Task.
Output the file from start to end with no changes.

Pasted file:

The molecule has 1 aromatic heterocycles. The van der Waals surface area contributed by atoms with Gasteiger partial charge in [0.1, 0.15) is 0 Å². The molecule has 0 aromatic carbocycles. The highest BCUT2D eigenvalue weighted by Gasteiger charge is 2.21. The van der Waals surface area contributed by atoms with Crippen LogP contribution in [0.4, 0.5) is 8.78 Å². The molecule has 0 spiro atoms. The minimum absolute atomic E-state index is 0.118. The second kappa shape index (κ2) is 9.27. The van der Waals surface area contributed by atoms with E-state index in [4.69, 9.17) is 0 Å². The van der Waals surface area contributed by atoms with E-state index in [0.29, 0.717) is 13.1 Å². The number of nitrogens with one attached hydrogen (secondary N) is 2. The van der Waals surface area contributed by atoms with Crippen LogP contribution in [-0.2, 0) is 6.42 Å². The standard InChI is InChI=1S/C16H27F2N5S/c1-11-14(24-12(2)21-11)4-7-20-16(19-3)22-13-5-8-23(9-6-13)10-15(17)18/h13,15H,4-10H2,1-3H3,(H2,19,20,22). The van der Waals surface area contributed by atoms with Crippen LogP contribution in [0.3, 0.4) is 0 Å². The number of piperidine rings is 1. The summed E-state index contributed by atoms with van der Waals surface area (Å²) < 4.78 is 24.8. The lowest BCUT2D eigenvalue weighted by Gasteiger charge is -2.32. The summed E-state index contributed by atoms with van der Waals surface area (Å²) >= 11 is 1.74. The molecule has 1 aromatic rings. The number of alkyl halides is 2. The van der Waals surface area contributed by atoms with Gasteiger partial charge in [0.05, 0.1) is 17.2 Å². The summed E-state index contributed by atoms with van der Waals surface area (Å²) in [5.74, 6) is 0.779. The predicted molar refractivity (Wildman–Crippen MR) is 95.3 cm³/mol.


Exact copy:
The molecule has 1 aromatic heterocycles. The van der Waals surface area contributed by atoms with Gasteiger partial charge in [0.1, 0.15) is 0 Å². The molecule has 0 aromatic carbocycles. The highest BCUT2D eigenvalue weighted by Gasteiger charge is 2.21. The van der Waals surface area contributed by atoms with Crippen LogP contribution in [0.4, 0.5) is 8.78 Å². The molecule has 0 spiro atoms. The minimum absolute atomic E-state index is 0.118. The second kappa shape index (κ2) is 9.27. The van der Waals surface area contributed by atoms with E-state index in [4.69, 9.17) is 0 Å². The van der Waals surface area contributed by atoms with E-state index in [0.29, 0.717) is 13.1 Å². The number of nitrogens with one attached hydrogen (secondary N) is 2. The van der Waals surface area contributed by atoms with Crippen LogP contribution in [-0.2, 0) is 6.42 Å². The standard InChI is InChI=1S/C16H27F2N5S/c1-11-14(24-12(2)21-11)4-7-20-16(19-3)22-13-5-8-23(9-6-13)10-15(17)18/h13,15H,4-10H2,1-3H3,(H2,19,20,22). The van der Waals surface area contributed by atoms with Crippen LogP contribution in [0.3, 0.4) is 0 Å². The number of piperidine rings is 1. The summed E-state index contributed by atoms with van der Waals surface area (Å²) < 4.78 is 24.8. The lowest BCUT2D eigenvalue weighted by Gasteiger charge is -2.32. The summed E-state index contributed by atoms with van der Waals surface area (Å²) >= 11 is 1.74. The molecule has 1 aromatic rings. The number of alkyl halides is 2. The van der Waals surface area contributed by atoms with Gasteiger partial charge in [0.05, 0.1) is 17.2 Å². The summed E-state index contributed by atoms with van der Waals surface area (Å²) in [5.74, 6) is 0.779. The predicted molar refractivity (Wildman–Crippen MR) is 95.3 cm³/mol.